The Contract Disputes Act is a waiver of sovereign immunity, and must, therefore, be strictly construed. Erickson Air Crane Co. of Washington, Inc. v. United States, 731 F.2d 810, 813 (Fed. Cir. 1984) ("The government consents to be sued only by those with whom it has privity of contract."); Fidelity Construction Company v. United States, 700 F.2d 1379, 1383 (Fed. Cir.), cert. denied, --- U.S. ----, 104 S. Ct. 97, 78 L. Ed. 2d 103 (1983). See United States v. New York Rayon Importing Co., 329 U.S. 654, 658-59, 67 S. Ct. 601, 603-04, 91 L. Ed. 577 (1947); Rawlins v. United States, 686 F.2d 903, 914 (Ct. Cl. 1982). Sigmon's decision to proceed by a direct action in district court, rather than to appeal the decision of the TVA Board of Contract Appeals constitutes an election not to proceed under the Act. Therefore Sigmon is not entitled to an award of prejudgment interest as provided by 41 U.S.C. § 611.3 

The district court denied Sigmon's application for attorneys' fees on the ground that TVA's position in the case was substantially justified. 28 U.S.C. § 2412(d) (1) (A) provides:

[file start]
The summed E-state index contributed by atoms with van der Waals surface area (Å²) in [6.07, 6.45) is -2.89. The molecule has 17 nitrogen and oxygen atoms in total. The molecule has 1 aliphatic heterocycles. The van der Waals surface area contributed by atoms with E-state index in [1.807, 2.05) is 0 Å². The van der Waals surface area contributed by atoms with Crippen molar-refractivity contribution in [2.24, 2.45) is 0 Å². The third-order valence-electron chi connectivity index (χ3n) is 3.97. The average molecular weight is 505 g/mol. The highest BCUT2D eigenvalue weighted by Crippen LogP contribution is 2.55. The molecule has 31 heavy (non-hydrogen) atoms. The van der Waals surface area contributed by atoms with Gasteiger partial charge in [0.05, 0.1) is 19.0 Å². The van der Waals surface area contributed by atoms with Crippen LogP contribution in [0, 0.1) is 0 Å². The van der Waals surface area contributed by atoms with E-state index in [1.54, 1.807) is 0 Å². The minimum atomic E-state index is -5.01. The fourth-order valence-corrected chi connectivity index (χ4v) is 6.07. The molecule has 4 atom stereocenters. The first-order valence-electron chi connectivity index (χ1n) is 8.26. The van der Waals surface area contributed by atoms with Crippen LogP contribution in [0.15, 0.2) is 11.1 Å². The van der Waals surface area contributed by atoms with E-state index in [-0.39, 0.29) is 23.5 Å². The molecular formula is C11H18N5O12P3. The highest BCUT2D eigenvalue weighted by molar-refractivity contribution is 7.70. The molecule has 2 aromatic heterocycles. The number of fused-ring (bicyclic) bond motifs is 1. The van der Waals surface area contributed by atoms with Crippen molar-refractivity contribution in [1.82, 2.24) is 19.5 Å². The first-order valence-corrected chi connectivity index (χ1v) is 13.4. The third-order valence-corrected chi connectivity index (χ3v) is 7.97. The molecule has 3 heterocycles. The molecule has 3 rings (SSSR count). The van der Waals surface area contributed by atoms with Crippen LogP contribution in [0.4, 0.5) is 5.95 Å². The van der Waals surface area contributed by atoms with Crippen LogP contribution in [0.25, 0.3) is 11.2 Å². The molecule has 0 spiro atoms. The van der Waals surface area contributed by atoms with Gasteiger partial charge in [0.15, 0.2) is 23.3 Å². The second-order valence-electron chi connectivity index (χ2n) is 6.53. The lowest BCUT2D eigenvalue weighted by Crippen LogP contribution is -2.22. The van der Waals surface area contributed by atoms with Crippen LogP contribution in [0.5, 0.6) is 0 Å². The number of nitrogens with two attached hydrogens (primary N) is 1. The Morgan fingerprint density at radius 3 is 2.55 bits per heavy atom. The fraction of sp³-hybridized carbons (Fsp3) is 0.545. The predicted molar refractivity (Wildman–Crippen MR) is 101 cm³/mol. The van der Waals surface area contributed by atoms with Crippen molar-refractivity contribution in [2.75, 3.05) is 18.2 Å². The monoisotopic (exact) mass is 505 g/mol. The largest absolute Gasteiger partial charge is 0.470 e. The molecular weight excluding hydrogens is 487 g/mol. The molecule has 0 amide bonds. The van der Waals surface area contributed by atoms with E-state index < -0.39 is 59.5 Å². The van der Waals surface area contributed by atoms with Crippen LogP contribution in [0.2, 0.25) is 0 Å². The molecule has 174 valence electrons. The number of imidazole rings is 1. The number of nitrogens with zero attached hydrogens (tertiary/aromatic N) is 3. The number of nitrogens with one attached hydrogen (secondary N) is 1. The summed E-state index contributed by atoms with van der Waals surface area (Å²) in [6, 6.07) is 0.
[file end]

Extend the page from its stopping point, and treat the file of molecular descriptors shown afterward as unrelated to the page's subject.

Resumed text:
Except as otherwise specifically provided by statute, a court shall award to a prevailing party other than the United States fees and other expenses, in addition to any costs awarded pursuant to subsection (a), incurred by that party in any civil action (other than cases sounding in tort) brought by or against the United States in any court having jurisdiction of that action, unless the court finds that the position of the United States was substantially justified or that special circumstances make an award unjust.4